Isolation and Quarantine

Isolation vs. Quarantine: What's the Difference?

With COVID-19 safety guidelines evolving constantly,  it can be difficult to keep up with the latest safety measures. On this page you'll learn the difference between "quarantine" and "isolation," and how your vaccination status determines how you might need to respond to a potential COVID infection.

Definintions Are Important

Although the words "quarantine" and "isolation" are often used interchangably, they actually mean different things in the context of public health. 

  • Quarantine is a precautionary measure for individuals who may have been exposed to someone with COVID-19, but are unsure whether they have the virus themselves.
  • Isolation, on the other hand, is for individuals who definitely or likely have COVID: either they tested positive on a PCR or rapid test, or they have COVID-like symptoms. 

One main difference is that isolation requirements are the same for everyone, regardless of vaccination status -- whereas quarantine requirements differ depending on your vaccine status. 

Understanding THE Requirements

The chart below provides some context on each category of individual, depending on their vaccination status, and the requirements for quarantine and isolation. 

Vaccination Status Weekly On-Campus
Testing Requirement?
Quarantine
Requirements
Isolation
Requirements
You have already received the booster shot No

If you are exposed to someone with COVID-19 but are not showing any symptoms, you are not required to quarantine.

If you become sympomatic during that five-day period OR if you test positive, you must go into isolation (see right).

If you are showing COVID-19 symptoms OR you have tested positive, you are required to isolate  for a minimum of five days. 

Isolation may end on day 5 if you are no longer symptomatic and have been fever-free for the past 24 hours (without the use of pain relievers such as Tylenol or Advil).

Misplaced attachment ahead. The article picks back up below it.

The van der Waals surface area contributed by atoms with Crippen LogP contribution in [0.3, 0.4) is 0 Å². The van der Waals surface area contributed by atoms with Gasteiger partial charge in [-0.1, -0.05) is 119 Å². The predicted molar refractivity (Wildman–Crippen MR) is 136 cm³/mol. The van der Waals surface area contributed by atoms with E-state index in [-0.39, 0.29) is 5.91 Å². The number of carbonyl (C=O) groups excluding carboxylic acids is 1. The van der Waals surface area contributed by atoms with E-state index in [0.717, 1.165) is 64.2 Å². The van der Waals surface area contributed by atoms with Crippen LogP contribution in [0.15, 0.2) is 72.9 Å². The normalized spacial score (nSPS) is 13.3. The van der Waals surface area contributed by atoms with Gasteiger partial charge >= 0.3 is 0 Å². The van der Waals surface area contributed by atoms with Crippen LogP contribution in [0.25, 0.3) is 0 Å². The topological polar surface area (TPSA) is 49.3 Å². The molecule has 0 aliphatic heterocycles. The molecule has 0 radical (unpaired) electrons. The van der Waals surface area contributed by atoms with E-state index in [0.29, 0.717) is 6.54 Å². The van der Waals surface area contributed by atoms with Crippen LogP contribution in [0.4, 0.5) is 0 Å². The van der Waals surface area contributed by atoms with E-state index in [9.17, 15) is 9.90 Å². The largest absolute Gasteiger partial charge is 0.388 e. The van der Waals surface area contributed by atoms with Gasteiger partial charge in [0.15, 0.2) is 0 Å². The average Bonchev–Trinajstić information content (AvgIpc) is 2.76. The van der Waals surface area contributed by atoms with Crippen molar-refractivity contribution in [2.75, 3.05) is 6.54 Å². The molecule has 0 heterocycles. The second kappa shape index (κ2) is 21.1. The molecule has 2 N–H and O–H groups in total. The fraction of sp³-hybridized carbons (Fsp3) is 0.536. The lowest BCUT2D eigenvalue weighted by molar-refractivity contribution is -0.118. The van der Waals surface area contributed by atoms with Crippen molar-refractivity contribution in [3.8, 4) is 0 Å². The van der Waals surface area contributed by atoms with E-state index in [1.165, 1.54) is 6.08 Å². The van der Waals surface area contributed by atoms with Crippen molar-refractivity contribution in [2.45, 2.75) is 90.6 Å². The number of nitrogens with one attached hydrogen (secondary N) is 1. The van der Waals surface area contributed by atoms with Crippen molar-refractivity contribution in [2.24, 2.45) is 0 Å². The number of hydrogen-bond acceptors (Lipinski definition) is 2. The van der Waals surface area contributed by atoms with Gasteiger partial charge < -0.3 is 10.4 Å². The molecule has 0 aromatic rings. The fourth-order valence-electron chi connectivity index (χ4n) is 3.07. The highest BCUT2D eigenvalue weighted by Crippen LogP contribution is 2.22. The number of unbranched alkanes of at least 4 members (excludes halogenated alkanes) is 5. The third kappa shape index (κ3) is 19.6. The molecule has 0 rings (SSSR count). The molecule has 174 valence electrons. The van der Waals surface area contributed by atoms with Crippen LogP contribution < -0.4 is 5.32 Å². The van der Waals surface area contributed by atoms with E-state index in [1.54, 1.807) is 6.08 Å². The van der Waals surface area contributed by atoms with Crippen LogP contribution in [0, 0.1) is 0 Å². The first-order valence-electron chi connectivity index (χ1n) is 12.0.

You are eligible* for the booster shot, but have not received it
Yes - you must still be tested every week

If you are exposed to someone with COVID-19 but are not showing any symptoms, you must quarantine for five days.

If you become sympomatic during that five-day period OR if you test positive, you must go into isolation (see right).

see above
You have completed the initial vaccinations, but are not yet eligible* for a booster
No

If you are exposed to someone with COVID-19 but are not showing any symptoms, you are not required to quarantine.

If you become sympomatic during that five-day period OR if you test positive, you must go into isolation (see right).

see above
You have been approved for an exemption from the College's vaccine requirement (i.e., you do not have your initial vaccinations**)
Yes - you must still be tested every week If you are exposed to someone with COVID-19 but are not showing any symptoms, you must quarantine for five days.

If you become sympomatic during that five-day period OR if you test positive, you must go into isolation (see right).

see above

Some Examples

Below are a few fictional examples that will help shed some light on how quarantine and isolation are distinct from each other. 

Example 1

Frances had her second Pfizer dose nine months ago, but has not yet received a booster shot. She just learned that she was exposed to someone with COVID. Does she have to quarantine?
Yes. Because it has been more than five months since her initial Pfizer vaccination, she is eligible for a booster shot. Studies show that the antibodies we received from our initial vaccinations begin to fade over time. Frances must quarantine for five days, because she is at higher risk of becoming ill with COVID -- and possibly infecting others as well. 

Example 2

Sally got her second Moderna dose two months ago, but has not yet had her booster shot. Like Frances above, she was just exposed to someone with COVID. Does she have to quarantine? 
No. This is because, according to the CDC, Sally still has a higher level of antibody protection from her initial vaccinations, and thus is not required to quarantine. She will not be eligible for a booster shot for several more months.

Example 3

Henry received the booster shot last month. Today, he tested positive for COVID-19 but has no symptoms and feels fine. Does he need to go into isolation?
Yes. Anyone who tests positive for COVID must isolate for a minimum of five days, even if they have no symptoms. This is because those who have received the booster shot may have lesser or no symptoms, but are still capable of spreading the virus to others in the early stages of their own infection.

Booster Shot Eligibility Requirements

*As of January 2022, the CDC defines eligibility for a booster shot as:

  • Five or more months following the second Moderna or Pfizer dose
  • Two or more months following the Johnson & Johnson dose

**In this context, "initial vaccinations" means that the individual has completed the primary two doses of Pfizer/Moderna or the single J&J dose.


This page was last updated on Jan. 28, 2022.

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